Women’s football coach Maymol Rocky happy with increase in game-time for wards

The women's team has played quite a lot this year and is all set to push its boundaries.

Published: 27th October 2019 09:52 AM  |   Last Updated: 27th October 2019 09:52 AM   |  A+A-

India women’s coach Maymol Rocky

India women’s coach Maymol Rocky

Express News Service

NEW DELHI:  With the national women’s football team set for two friendlies against the much higher-ranked Vietnam in Hanoi next month, head coach Maymol Rocky was quite happy with the increase in game-time for her wards.The national team has been on the field for quite a while this year with the Hero Gold Cup, SAFF Championship and AFC Olympic Qualifiers Round 2 in Myanmar. Followed by an exposure tour to Turkey. COTIF Cup in Spain. And two international friendlies against Uzbekistan. 

“We have played quite a lot this year,” said Maymol. “It is a massive improvement. In the past, the team did not get too many chances. W used to play against teams against whom we could compete. Now it is all about pushing our boundaries. “Vietnam will be a great test for the side as they are a technically superior bunch. It will show how far we have come,” the 39-year-old added. Vietnam are 34th in FIFA rankings, compared to India’s 58th. The sides will clash on November 3 and 6.

The domestic scenario has not seen the same improvement, though. An 18-day national league and National Championships are the only competitive events players get. But the former defender wants to focus only on the positives.“Things are improving, at least. A Baby League has been planned.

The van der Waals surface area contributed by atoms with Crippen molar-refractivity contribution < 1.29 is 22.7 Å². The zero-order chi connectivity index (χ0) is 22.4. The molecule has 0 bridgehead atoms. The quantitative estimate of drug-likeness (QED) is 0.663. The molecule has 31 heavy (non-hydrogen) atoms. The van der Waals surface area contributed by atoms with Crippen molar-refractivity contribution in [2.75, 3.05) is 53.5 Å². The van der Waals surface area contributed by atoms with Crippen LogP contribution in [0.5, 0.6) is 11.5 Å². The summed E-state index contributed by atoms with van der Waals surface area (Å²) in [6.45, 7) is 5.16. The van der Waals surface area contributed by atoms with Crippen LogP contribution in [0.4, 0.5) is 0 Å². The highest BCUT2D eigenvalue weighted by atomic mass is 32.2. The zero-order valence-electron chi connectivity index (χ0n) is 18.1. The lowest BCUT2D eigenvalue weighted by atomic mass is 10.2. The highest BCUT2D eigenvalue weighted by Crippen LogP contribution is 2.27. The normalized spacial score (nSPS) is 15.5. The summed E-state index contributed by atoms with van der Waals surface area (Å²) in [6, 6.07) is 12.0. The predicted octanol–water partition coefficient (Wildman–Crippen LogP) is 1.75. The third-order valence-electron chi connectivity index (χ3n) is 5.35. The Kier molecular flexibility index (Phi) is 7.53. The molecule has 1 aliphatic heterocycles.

Age-group tournaments are on the rise. The gaps in the calendar are filled by regular national camps. I agree that it is not ideal. But change takes time. The way the federation and government are planning these things, I’m sure we will see a lot more competitions in the future.”

Lack of competitive action can affect the fitness of players, which can get exposed during matches. The men have undergone a sea of change with the rise in professionalism. Maymol feels that even women are slowly becoming more aware of the standards needed to be maintained by a professional athlete.

“During off-season or when the girls are not part of the camp, they stick to their fitness regimen. They don’t stop training. We have a young bunch. Competition for slots is also keeps them motivated. They want to be part of the camp, and they try to remain at the top of their game.”The senior coach has been scouting for players to be a part of the team that will play in next year’s U-17 Women’s World Cup, which will happen in the country. 

Maymol is hopeful of seeing the same level of enthusiasm and reach the men’s edition was witness to. "The major takeaway will be the number of people who will become aware of the women’s game. The media attention it will get will result in more financial backing. Parents will start supporting the game, and take kids to watch it. All this will be a huge boost in the long run. In the short term, many youngsters will vie for a spot in the team, which will only help the player pool increase."

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